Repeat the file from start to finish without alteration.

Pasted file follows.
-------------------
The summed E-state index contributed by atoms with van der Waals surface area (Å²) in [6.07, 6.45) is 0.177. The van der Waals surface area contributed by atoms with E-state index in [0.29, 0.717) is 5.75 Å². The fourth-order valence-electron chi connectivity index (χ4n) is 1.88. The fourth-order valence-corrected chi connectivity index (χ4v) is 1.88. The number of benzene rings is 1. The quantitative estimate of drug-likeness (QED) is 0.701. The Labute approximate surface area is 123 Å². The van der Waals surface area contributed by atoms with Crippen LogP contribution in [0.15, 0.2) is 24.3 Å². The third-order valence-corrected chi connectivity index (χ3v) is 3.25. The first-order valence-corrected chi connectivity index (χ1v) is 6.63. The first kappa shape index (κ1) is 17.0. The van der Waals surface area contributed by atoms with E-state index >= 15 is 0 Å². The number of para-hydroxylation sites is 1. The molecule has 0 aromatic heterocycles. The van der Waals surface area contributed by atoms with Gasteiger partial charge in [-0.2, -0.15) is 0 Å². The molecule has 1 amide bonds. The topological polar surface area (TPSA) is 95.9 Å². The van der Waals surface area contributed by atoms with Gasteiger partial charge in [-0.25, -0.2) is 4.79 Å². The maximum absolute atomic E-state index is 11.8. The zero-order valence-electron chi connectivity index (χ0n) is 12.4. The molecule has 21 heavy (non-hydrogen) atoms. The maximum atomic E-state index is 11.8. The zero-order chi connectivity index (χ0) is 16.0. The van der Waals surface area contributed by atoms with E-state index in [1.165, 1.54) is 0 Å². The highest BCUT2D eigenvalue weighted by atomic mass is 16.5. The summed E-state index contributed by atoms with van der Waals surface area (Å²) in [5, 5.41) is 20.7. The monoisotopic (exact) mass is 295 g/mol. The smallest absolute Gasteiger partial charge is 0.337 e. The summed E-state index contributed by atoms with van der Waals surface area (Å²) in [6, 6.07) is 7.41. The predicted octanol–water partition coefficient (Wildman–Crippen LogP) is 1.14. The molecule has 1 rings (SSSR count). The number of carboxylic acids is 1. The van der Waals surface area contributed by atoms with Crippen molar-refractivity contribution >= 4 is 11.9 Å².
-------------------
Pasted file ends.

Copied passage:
The summed E-state index contributed by atoms with van der Waals surface area (Å²) in [6.07, 6.45) is 0.177. The van der Waals surface area contributed by atoms with E-state index in [0.29, 0.717) is 5.75 Å². The fourth-order valence-electron chi connectivity index (χ4n) is 1.88. The fourth-order valence-corrected chi connectivity index (χ4v) is 1.88. The number of benzene rings is 1. The quantitative estimate of drug-likeness (QED) is 0.701. The Labute approximate surface area is 123 Å². The van der Waals surface area contributed by atoms with Crippen LogP contribution in [0.15, 0.2) is 24.3 Å². The third-order valence-corrected chi connectivity index (χ3v) is 3.25. The first-order valence-corrected chi connectivity index (χ1v) is 6.63. The first kappa shape index (κ1) is 17.0. The van der Waals surface area contributed by atoms with E-state index >= 15 is 0 Å². The number of para-hydroxylation sites is 1. The molecule has 0 aromatic heterocycles. The van der Waals surface area contributed by atoms with Gasteiger partial charge in [-0.2, -0.15) is 0 Å². The molecule has 1 amide bonds. The topological polar surface area (TPSA) is 95.9 Å². The van der Waals surface area contributed by atoms with Gasteiger partial charge in [-0.25, -0.2) is 4.79 Å². The maximum absolute atomic E-state index is 11.8. The zero-order valence-electron chi connectivity index (χ0n) is 12.4. The molecule has 21 heavy (non-hydrogen) atoms. The maximum atomic E-state index is 11.8. The zero-order chi connectivity index (χ0) is 16.0. The van der Waals surface area contributed by atoms with E-state index in [1.165, 1.54) is 0 Å². The highest BCUT2D eigenvalue weighted by atomic mass is 16.5. The summed E-state index contributed by atoms with van der Waals surface area (Å²) in [5, 5.41) is 20.7. The monoisotopic (exact) mass is 295 g/mol. The smallest absolute Gasteiger partial charge is 0.337 e. The summed E-state index contributed by atoms with van der Waals surface area (Å²) in [6, 6.07) is 7.41. The predicted octanol–water partition coefficient (Wildman–Crippen LogP) is 1.14. The molecule has 1 rings (SSSR count). The number of carboxylic acids is 1. The van der Waals surface area contributed by atoms with Crippen molar-refractivity contribution >= 4 is 11.9 Å².